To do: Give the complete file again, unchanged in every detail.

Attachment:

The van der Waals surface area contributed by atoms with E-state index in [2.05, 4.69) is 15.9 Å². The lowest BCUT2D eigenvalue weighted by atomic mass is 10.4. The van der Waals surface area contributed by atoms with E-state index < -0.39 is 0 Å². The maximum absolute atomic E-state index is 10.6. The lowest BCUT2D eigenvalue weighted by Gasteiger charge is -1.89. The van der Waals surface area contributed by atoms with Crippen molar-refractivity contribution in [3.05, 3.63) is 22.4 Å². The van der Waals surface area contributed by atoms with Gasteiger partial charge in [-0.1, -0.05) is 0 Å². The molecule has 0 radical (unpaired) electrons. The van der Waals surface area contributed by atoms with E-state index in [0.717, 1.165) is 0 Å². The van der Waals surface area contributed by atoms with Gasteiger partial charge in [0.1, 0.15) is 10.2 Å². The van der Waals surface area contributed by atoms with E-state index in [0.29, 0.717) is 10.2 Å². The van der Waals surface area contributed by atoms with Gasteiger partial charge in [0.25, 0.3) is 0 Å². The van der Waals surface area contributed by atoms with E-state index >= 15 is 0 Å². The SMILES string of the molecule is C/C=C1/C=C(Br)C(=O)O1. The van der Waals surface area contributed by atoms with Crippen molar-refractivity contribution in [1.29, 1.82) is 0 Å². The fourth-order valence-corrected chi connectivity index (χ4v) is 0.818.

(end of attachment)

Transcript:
The van der Waals surface area contributed by atoms with E-state index in [2.05, 4.69) is 15.9 Å². The lowest BCUT2D eigenvalue weighted by atomic mass is 10.4. The van der Waals surface area contributed by atoms with E-state index < -0.39 is 0 Å². The maximum absolute atomic E-state index is 10.6. The lowest BCUT2D eigenvalue weighted by Gasteiger charge is -1.89. The van der Waals surface area contributed by atoms with Crippen molar-refractivity contribution in [3.05, 3.63) is 22.4 Å². The van der Waals surface area contributed by atoms with Gasteiger partial charge in [-0.1, -0.05) is 0 Å². The molecule has 0 radical (unpaired) electrons. The van der Waals surface area contributed by atoms with E-state index in [0.717, 1.165) is 0 Å². The van der Waals surface area contributed by atoms with Gasteiger partial charge in [0.1, 0.15) is 10.2 Å². The van der Waals surface area contributed by atoms with E-state index in [0.29, 0.717) is 10.2 Å². The van der Waals surface area contributed by atoms with Gasteiger partial charge in [0.25, 0.3) is 0 Å². The van der Waals surface area contributed by atoms with E-state index >= 15 is 0 Å². The SMILES string of the molecule is C/C=C1/C=C(Br)C(=O)O1. The van der Waals surface area contributed by atoms with Crippen molar-refractivity contribution in [1.29, 1.82) is 0 Å². The fourth-order valence-corrected chi connectivity index (χ4v) is 0.818.